The Assessor is responsible for the discovering, listing, and assigning value to every property within the Township. By law, the Assessor is required to reassess each property in the Township annually. The Assessor’s Office monitors all sales and analyzes the local real estate market relative to economic conditions, supply and demand factors, and other influences that affect value.
The Assessor maintains a property record card indicating ownership and sale information as well as property characteristics of every parcel in the Township. The Assessor uses the characteristics of your property in connection with the analysis of the real estate market to estimate a market value, then an assessed and taxable value for your property.
It is common misconception that the Assessor’s Office alone determines your tax bill. This is not so. There are several different elements that enter into that formula and the Assessor’s Office is responsible for only one of those elements.
Role of the Assessor
The Assessor’s primary goal is to arrive at an accurate market value estimate of your property and to assure that similar properties have similar assessed values. When you call with a question on the valuation of your property, the Assessor will explain how the value of your property was determined, what the values are on comparable properties and offer you whatever assistance is necessary in understanding all the factors used in the valuation of your property.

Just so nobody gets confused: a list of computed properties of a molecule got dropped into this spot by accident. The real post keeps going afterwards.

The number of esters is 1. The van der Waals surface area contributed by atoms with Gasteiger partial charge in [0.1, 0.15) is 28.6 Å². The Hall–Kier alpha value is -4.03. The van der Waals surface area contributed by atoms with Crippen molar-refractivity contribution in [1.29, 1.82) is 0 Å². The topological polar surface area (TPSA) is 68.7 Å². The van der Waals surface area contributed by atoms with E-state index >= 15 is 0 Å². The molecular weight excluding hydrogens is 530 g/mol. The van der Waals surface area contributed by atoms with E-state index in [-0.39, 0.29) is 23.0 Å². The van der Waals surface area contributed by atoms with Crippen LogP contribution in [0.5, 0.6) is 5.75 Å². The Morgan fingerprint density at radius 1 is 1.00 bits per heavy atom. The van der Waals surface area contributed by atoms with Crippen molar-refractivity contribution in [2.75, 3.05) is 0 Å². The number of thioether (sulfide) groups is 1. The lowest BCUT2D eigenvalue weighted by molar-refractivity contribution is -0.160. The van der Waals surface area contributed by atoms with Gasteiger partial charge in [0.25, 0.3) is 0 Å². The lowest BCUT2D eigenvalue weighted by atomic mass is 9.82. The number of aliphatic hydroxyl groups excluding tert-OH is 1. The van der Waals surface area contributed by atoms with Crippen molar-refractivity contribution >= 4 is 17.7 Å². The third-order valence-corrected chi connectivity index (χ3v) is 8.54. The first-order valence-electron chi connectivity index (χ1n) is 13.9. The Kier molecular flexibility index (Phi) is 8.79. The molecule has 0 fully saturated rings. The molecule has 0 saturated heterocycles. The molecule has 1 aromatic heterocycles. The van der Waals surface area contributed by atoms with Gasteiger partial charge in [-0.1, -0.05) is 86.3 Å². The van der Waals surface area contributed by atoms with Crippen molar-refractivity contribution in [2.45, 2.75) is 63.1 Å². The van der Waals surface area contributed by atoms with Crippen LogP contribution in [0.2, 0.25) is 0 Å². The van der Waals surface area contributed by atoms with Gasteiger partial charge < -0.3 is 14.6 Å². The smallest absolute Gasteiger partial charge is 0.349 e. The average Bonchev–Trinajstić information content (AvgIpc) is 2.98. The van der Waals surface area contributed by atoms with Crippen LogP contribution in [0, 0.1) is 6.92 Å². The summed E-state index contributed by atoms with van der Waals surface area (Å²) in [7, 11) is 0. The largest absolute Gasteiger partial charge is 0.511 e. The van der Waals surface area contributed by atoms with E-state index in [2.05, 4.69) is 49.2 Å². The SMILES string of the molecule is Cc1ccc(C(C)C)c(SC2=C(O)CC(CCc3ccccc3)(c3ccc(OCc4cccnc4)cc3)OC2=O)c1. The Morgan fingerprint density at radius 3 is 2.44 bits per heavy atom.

The only issue the Assessor can address with you is the value of your property; the issue of the amount of your tax bill is not within the realm of the assessor’s control. The Assessor will work with you to ensure the fair and equitable assessment of your property.
There are two sets of checks and balances in the assessment structure. The first check is at the County level. The County performs sales and appraisal studies to determine the level of assessment. This check actually dictates to the Assessor the amount of increase or decrease that must be spread across each property class.
Secondly, the State Tax Commission periodically performs sales and appraisal studies to check the County studies for accuracy.
Working with the Assessor
When you receive your assessment notice, look at the assessed value of your property. Be as objective as possible. If you believe that the market would not support the assessor’s estimate of value for your property, or that your assessment is not equitable with others, please contact the Assessor.
The Assessor may ask you to support your position by offering some evidence of the value you believe to be correct, or by indicating the values of similar (comparable) properties. The Assessor may also ask to schedule an interior inspection to aid in the review.